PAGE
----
Atlantic Energy bounces back with efficient drilling technology
Atlantic, in a statement to The Guardian, claimed it has been the victim of the shark-infested industry where cut-throat competition for billions of oil dollars turn friends to foe and everyone lives by the rule that the end justifies the means.
Its Nigerian promoters had responded to the nation’s clamour for more indigenous participation in the oil industry dominated since 1937 when the first crude oil deposit was found by foreign multinationals.
Such was the excitement of the oil regulators that a few Nigerians could muster the courage to take on the foreigners that it did everything possible to make its entry into the big league successful.
Incorporated as Atlantic Drilling Energy Concept Limited on July 19, 2010, it asserted its Nigerian character when, in October 2011, it became Atlantic Drilling Energy Concepts Nigeria Limited giving it stronger muscle to execute the Strategic Alliance Agreement it signed with the Nigeria Petroleum Development Company, NPDC six months earlier.
Under the agreement, Atlantic said it, “took charge of four oil blocks- OML 26 FHN, OML 30 Shoreline, OML 34 Niger-Delta Oil and OML 42 Neconde. It was to provide funds, technical services, drill and sell crude oil.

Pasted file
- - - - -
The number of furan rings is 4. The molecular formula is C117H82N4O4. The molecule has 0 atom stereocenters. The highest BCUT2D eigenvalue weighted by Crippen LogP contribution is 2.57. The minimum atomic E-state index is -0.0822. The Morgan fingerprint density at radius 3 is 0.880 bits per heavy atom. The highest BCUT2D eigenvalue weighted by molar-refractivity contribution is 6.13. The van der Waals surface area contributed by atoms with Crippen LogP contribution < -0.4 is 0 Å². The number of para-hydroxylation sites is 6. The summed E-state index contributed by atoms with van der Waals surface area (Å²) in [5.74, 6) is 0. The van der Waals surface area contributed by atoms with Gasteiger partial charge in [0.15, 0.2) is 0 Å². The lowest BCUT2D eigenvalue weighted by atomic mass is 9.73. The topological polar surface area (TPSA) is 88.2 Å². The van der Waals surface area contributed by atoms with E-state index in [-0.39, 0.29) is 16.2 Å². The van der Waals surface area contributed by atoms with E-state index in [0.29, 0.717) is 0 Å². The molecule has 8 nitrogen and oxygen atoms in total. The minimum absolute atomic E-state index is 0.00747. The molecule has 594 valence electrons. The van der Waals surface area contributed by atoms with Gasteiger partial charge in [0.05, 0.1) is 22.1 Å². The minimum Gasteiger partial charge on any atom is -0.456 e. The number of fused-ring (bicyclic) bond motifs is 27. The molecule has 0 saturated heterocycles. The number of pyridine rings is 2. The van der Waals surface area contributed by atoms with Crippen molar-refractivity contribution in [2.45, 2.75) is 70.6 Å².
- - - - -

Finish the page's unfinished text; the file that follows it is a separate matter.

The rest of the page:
“To demonstrate seriousness, it launched a massive search for the best brains in the industry poaching the key personnel of its indigenous and foreign competitors,” it stated.
Its industry rivals , according to the statement allegedly watched, in amazement, how the young company rode through the business like a tornado connecting the big influencers with ease and converting leads to business. They believed there was one hurdle Atlantic would find difficult to scale: finance.
“But Atlantic’s goal-getting team had it all fixed. First, it secured $490 million from the First Bank and while the industry was abuzz with the feat, landed another facility of $120 million with Skye Bank.
“This enhanced capacity further strengthened the petroleum authorities’ confidence in the company. The evidence: a fresh Strategic Alliance Agreement that gave Atlantic four additional oil blocs- OML 60, OML 61, OML 62 and OML 63.
“Predictably, the fresh deals made its rivals green with envy. Their first offensive was in line with the saying: if you can’t beat them, join them. A key industry rival proposed a deal to take two of Atlantic’s eight operating licenses offering mouthwatering bucks. The transaction could not work because Atlantic, relying on market intelligence, saw through the plan to weaken its position in the sector.
“Frustrated that it could not neutralize Atlantic’s competitive advantage, industry rivals waited for the opportunity to revenge.
That chance came with the change of government and the ascension of the All Progressives Congress administration following the 2015 presidential elections,” it stated.